Long Term Effects of Meningitis in Adults

… Continued …

  1. A bulging soft spot on the head. This may also be followed with separated sutures, typically found in babies.
  2. Fatigue (lethargy). Sometimes it may occur with vomiting.
  3. Increased size of head circumference.
  4. Weakness /paralysis on both sides of the body.
  5. The problem may also cause seizures.

Subdural infection is one of rare complications of meningitis. Although it is more common in infants, but this doesn’t mean it cannot affect adults (especially for those who have H. influenzae meningitis, an infection caused by ‘Haemophilus influenzae’ bacteria).

Migraine headache

It is typically characterized by a pulsing sensation /throbbing pain on one side of the head. It may also come with other discomfort symptoms such as more sensitive to light, extreme sensitivity to sound, nausea, and vomiting.

The link between migraine headache and bacterial meningitis may be still debatable. For example, while some studies suggest that meningococcal meningitis has nothing to do with the long-term risk of migraine, others show that some patients who have had meningococcal meningitis might have increased risk of migraine.

Kidney problems

Meningococcal meningitis may cause blood poisoning (septicemia). The infection can enter the bloodstream and release harmful toxins. This may also affect your kidneys, leading to kidney problems.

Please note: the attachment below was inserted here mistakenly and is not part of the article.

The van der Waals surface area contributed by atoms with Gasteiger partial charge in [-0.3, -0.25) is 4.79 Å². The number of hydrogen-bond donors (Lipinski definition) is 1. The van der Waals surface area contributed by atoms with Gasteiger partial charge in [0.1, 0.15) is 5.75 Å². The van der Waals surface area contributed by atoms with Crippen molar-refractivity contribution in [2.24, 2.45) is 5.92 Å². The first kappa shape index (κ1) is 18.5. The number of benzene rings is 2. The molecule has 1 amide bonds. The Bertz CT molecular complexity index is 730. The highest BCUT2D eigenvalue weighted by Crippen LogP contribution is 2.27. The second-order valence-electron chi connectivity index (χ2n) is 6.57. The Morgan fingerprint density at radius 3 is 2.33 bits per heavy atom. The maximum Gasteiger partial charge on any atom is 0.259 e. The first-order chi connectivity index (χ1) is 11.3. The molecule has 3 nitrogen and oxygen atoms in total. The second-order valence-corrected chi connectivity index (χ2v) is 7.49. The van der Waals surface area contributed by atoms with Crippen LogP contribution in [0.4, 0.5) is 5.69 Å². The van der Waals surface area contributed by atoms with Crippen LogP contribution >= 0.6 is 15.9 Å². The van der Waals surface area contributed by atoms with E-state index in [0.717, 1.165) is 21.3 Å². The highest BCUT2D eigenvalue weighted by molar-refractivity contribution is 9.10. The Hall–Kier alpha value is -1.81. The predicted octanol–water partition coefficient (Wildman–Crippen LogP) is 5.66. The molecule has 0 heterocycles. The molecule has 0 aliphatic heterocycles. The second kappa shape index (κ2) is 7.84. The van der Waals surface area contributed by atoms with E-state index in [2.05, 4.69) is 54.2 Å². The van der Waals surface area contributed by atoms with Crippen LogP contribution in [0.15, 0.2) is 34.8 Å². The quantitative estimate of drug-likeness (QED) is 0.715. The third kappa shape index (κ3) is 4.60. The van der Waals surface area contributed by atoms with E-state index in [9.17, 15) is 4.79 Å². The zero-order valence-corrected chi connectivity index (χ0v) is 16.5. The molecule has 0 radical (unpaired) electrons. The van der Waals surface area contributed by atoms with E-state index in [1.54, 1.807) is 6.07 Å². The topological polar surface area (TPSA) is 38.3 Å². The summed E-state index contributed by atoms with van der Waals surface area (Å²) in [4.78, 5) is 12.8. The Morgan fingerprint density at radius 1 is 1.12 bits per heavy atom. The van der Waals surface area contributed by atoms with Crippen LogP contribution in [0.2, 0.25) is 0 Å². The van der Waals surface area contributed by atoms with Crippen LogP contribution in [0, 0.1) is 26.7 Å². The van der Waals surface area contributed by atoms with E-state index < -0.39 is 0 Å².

Septicemia is a serious, life-threatening condition. It must be treated immediately! It can occur with or without bacterial meningitis.

How about hydrocephalus?

Hydrocephalus is a condition in which there is a collection of fluid inside the skull. Fluid surrounding the brain is essential to help cushion the brain – this fluid is called CSF (cerebrospinal fluid).

But if there is too much CSF, this can be counterproductive and put extra pressure on the brain. It can cause brain swelling especially in babies. Other symptoms may include vomiting, drowsiness, forgetfulness, irritability, or urinary incontinences in adults.

Hydrocephalus is more common in babies and children. Another type of the disease called NPH (normal pressure hydrocephalus) may also affect adults.

Hydrocephalus in babies and children could be a consequence of bacterial meningitis. But it seems that NPH has nothing to do with meningitis!

Meningitis can cause serious complications or even life-threatening if not treated immediately. Again, see a doctor promptly if you have any symptom of the disease!

Article sources:

  1. http://www.cdc.gov/meningitis/viral.html
  2. https://medlineplus.gov/ency/article/000607.htm
  3. https://medlineplus.gov/ency/article/000642.htm